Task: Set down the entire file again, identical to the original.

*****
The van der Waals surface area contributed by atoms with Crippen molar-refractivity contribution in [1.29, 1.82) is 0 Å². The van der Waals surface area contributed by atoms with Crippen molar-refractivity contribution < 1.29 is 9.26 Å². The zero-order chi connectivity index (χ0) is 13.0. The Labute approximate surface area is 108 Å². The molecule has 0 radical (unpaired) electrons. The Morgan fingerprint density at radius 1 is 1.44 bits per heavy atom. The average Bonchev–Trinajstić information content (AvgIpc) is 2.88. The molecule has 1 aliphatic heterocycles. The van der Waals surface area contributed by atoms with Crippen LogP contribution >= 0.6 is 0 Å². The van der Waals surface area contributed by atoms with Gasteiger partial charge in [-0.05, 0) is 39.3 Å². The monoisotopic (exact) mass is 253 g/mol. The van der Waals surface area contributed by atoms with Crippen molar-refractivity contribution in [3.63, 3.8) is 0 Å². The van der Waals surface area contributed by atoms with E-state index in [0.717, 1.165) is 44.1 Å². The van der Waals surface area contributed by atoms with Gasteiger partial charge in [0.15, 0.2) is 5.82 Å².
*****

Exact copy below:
The van der Waals surface area contributed by atoms with Crippen molar-refractivity contribution in [1.29, 1.82) is 0 Å². The van der Waals surface area contributed by atoms with Crippen molar-refractivity contribution < 1.29 is 9.26 Å². The zero-order chi connectivity index (χ0) is 13.0. The Labute approximate surface area is 108 Å². The molecule has 0 radical (unpaired) electrons. The Morgan fingerprint density at radius 1 is 1.44 bits per heavy atom. The average Bonchev–Trinajstić information content (AvgIpc) is 2.88. The molecule has 1 aliphatic heterocycles. The van der Waals surface area contributed by atoms with Crippen LogP contribution >= 0.6 is 0 Å². The van der Waals surface area contributed by atoms with Gasteiger partial charge in [-0.05, 0) is 39.3 Å². The monoisotopic (exact) mass is 253 g/mol. The van der Waals surface area contributed by atoms with Crippen molar-refractivity contribution in [3.63, 3.8) is 0 Å². The van der Waals surface area contributed by atoms with E-state index in [0.717, 1.165) is 44.1 Å². The van der Waals surface area contributed by atoms with Gasteiger partial charge in [0.15, 0.2) is 5.82 Å².